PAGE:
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Apr 14 2021

From Lou Gehrig to Aaron Hicks in Only 82 Years

Baseball has been considered the national pastime in part because its great players exhibited the national character. Lou Gehrig’s 1939 “Luckiest Man” speech is a case in point. Formerly known as the “Iron Horse” because of his durability, he was dying of amyotrophic lateral sclerosis, which had progressively ruined his career and was rendering him disabled. He didn’t snivel though. He had the character to be thankful for the great life he had the chance to lead.

It is easy to forget in the Age of Moonbattery, but here is how a man behaves:

Nowadays we have different standards. Left-wing Yahoo Sports tells the tale of a current Yankee:

On Monday, New York Yankees outfielder Aaron Hicks became the face of what so many other Black Americans were feeling.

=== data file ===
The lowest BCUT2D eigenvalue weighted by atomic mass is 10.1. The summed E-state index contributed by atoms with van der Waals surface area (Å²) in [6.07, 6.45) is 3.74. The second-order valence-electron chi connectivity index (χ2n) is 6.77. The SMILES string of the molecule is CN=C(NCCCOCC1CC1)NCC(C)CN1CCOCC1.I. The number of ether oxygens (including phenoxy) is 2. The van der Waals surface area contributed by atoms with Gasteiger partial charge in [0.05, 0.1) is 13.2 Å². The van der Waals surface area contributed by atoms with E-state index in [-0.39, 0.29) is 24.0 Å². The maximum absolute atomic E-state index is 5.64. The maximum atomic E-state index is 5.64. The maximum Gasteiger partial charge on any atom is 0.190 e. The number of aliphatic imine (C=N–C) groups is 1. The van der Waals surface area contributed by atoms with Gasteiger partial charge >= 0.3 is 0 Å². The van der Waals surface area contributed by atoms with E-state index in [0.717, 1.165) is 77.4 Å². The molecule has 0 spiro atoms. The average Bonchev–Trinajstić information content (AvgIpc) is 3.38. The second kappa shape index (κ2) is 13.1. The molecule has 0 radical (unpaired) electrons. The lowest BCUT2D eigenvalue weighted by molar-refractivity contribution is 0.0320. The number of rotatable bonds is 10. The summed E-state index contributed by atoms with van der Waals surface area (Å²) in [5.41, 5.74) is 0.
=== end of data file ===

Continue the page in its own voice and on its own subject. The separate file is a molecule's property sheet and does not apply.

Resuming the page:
Distraught at the news that yet another Black man, this time Daunte Wright, had been killed by police in a Minneapolis suburb, Hicks approached manager Aaron Boone and begged out of the night’s lineup…

As you would expect, Boone provided a shoulder to cry on, bleating, “my consideration is with Aaron and his well-being, and making sure that as best we can we support him and try to be there for him as best we can right now.”

A previously unknown criminal is accidently killed while resisting arrest and Hicks can’t deal with the anguish. Instead of trying to earn the over $10 million he will be paid this year, he instead sucked his thumb while contemplating his oppression.

It would be horrifying to think that baseball still showcases our national character. Do the cowards who knelt down in obeisance to Black Lives Matter thugs as they burned neighborhoods, looted stores, and destroyed statues of American heroes represent our generation? Is Aaron Hicks the Lou Gehrig of our time?

On a tip from Wiggins.


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